B. Learning Outcomes
During this course the student will have the opportunity to:
1. Assemble anesthesia equipment for the delivery of an anesthetic to include: gas machine check, basic anesthesia cart assembly, and collection of adjunct anesthesia equipment.
2. Utilize all routine monitors employed in anesthesia practice.
3. Evaluate general surgical clients pre-operatively and compose an applicable anesthesia care plan to include appropriate anesthetics and adjunct pharmacological agents tailored to the patients needs based on physiological, psychosocial, cultural, race, gender, and ethnicity.
4. Demonstrate beginning skills of airway management to include airway assessment, appraisal of a potential difficult airway, and oral, nasal, and fiberoptic intubation.
5. Relate the rationale for intubation and the different techniques used to intubate.
6. Demonstrate beginning skills for the insertion of arterial lines and central lines and analyze the techniques of regional, arterial and central line monitoring.
7. Demonstrate beginning skills in administering regional anesthesia. Compare the different modalities of regional anesthesia. Differentiate among different types of regional techniques appropriate for patient’s age, diagnosis, surgical procedure and physical assessment.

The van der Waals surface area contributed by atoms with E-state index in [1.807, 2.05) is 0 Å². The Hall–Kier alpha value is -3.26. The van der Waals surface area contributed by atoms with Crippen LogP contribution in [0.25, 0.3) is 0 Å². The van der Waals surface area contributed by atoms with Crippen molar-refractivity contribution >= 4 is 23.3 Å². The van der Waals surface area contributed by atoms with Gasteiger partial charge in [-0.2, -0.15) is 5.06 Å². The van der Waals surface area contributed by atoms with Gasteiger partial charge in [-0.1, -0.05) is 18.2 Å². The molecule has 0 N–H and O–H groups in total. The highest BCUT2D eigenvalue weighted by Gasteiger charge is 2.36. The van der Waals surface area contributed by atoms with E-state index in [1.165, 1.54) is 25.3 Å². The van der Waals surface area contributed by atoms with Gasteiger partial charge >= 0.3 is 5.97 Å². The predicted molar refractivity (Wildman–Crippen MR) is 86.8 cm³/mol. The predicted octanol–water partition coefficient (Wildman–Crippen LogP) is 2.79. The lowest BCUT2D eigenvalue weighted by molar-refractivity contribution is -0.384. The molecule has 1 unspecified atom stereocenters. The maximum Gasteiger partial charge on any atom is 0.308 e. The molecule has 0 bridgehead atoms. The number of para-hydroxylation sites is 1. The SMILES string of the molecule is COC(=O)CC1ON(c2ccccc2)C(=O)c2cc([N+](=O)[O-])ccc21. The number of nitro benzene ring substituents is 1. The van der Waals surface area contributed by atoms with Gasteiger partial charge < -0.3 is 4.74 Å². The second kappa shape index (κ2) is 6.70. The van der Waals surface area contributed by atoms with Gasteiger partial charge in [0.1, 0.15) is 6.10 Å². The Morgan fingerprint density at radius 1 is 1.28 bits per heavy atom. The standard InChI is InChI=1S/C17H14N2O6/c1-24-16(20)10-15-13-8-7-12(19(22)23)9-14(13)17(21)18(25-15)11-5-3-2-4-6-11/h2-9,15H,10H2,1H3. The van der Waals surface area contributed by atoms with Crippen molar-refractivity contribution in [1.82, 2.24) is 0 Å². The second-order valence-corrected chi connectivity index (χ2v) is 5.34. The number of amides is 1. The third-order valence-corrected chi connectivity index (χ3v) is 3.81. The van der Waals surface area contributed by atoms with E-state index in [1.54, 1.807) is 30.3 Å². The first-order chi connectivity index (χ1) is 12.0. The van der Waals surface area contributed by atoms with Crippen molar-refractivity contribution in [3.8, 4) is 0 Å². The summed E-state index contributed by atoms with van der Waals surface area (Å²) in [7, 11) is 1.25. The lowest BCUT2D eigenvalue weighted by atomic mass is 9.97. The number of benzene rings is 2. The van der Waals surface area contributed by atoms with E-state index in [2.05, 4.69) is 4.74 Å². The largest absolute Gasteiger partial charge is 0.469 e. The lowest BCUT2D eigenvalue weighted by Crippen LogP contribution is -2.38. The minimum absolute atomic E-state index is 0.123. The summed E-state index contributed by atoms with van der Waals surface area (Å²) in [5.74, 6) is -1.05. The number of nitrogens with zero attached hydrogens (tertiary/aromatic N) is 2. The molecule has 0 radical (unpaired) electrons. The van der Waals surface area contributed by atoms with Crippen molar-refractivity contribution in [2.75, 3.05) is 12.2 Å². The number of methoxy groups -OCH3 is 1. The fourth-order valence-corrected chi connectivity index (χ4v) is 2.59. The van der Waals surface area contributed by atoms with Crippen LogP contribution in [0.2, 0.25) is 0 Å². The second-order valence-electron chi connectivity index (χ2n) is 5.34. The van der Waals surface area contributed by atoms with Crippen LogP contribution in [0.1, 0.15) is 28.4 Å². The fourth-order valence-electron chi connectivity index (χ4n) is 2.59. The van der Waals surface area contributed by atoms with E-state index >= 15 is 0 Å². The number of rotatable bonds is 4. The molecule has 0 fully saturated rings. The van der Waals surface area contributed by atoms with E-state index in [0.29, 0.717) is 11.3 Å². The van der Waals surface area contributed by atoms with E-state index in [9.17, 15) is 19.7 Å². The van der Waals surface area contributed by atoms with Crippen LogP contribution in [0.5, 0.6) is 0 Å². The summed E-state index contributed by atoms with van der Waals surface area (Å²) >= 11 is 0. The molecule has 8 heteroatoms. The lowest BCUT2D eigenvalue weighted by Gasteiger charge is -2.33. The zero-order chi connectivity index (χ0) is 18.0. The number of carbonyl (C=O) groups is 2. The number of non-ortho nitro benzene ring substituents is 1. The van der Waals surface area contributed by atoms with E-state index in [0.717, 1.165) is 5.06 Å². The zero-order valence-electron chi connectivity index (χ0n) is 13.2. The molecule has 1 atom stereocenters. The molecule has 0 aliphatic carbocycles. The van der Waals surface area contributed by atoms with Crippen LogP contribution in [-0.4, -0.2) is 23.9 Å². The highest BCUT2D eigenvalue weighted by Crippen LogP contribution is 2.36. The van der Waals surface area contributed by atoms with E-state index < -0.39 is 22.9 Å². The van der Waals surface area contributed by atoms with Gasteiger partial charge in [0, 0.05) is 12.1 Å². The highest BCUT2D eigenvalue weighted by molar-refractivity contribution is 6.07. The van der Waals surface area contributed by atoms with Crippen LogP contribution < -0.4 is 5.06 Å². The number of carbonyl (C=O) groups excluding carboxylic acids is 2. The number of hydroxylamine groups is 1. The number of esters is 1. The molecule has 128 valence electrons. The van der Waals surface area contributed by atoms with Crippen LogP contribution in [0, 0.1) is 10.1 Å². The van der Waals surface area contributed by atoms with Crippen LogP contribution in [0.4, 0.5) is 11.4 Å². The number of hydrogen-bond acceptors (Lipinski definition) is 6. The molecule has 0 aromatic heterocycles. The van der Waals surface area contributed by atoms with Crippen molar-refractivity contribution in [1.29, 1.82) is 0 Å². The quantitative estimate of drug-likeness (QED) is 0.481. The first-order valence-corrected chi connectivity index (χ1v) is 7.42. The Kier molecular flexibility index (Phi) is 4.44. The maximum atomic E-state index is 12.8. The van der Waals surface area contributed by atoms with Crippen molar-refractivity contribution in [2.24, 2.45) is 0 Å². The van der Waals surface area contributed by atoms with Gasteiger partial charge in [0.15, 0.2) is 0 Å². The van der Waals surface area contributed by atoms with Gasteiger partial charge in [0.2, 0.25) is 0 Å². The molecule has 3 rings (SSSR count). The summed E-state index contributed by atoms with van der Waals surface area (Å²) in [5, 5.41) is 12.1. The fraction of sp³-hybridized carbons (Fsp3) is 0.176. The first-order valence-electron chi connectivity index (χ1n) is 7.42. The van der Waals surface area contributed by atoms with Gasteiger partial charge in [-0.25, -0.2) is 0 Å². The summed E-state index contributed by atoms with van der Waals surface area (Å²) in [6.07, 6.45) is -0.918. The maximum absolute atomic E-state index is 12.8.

8. Comprehend the physiological implications of each type of regional anesthesia and different local anesthetics agents and evaluate the use of each of the different local anesthetic agents.
9. Utilize the principles and legal aspects involved in the correct completion of the anesthetic record and informed consent.
10. Examine techniques employed by the nurse anesthetist to ensure that the client is positioned in the correct physiology position during surgery an anesthesia.
11. Manage intravenous access for the general surgical client.
12. Obtain BLS, ACLS and PALS certification.
13. Review patient rights and responsibilities.
14. Discuss screening tests for individuals within the context of anesthesia clinical evidence based methods.
15. Evaluate theories/models utilized in anesthesia including physiological, social, and mid range theories related to change in health behaviors and provisions of quality health care.
16. Discuss how knowledge and concepts derived from theories and models guide decision-making and solve problems in the health care delivery system and the anesthesia environment.
C. Major Topics
May 14 Lecture
Introduction Anesthesia & Overview
Review Patients Rights & Responsibilities
Overview and Perspectives on Nursing and other related theories in anesthesia
Experimental Design and Statistics
History & Scope Anesthesia
May 15 Simuation:
Care Plan Design & Practice
May 21 Lecture
Pre Anesthesia Assessment
- Pathophysiological considerations
- Surgical considerations
- Physician preference
- Patient preference
May 22 Concepts and models in decision making, problem solving in anesthesia
Anesthesia Documentation & Record Keeping
- Pre anesthesia Assessment